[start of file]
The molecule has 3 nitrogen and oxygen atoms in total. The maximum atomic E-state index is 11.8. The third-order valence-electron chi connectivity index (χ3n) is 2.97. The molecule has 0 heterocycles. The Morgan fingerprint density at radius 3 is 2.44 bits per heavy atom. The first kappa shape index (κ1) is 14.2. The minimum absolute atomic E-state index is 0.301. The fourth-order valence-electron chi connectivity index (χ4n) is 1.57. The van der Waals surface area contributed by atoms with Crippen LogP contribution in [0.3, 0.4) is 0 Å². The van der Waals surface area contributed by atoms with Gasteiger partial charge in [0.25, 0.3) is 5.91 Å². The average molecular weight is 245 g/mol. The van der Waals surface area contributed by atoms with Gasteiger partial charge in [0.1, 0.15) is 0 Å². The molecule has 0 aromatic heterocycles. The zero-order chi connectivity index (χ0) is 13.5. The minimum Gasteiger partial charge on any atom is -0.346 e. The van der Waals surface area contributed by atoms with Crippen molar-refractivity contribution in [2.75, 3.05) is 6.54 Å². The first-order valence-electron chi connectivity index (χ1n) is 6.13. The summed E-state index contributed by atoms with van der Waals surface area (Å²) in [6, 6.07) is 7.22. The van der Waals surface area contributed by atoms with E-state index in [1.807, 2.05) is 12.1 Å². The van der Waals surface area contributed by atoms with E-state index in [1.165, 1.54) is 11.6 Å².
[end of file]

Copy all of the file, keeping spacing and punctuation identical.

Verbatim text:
The molecule has 3 nitrogen and oxygen atoms in total. The maximum atomic E-state index is 11.8. The third-order valence-electron chi connectivity index (χ3n) is 2.97. The molecule has 0 heterocycles. The Morgan fingerprint density at radius 3 is 2.44 bits per heavy atom. The first kappa shape index (κ1) is 14.2. The minimum absolute atomic E-state index is 0.301. The fourth-order valence-electron chi connectivity index (χ4n) is 1.57. The van der Waals surface area contributed by atoms with Crippen LogP contribution in [0.3, 0.4) is 0 Å². The van der Waals surface area contributed by atoms with Gasteiger partial charge in [0.25, 0.3) is 5.91 Å². The average molecular weight is 245 g/mol. The van der Waals surface area contributed by atoms with Gasteiger partial charge in [0.1, 0.15) is 0 Å². The molecule has 0 aromatic heterocycles. The zero-order chi connectivity index (χ0) is 13.5. The minimum Gasteiger partial charge on any atom is -0.346 e. The van der Waals surface area contributed by atoms with Crippen molar-refractivity contribution in [2.75, 3.05) is 6.54 Å². The first-order valence-electron chi connectivity index (χ1n) is 6.13. The summed E-state index contributed by atoms with van der Waals surface area (Å²) in [6, 6.07) is 7.22. The van der Waals surface area contributed by atoms with E-state index in [1.807, 2.05) is 12.1 Å². The van der Waals surface area contributed by atoms with E-state index in [1.165, 1.54) is 11.6 Å².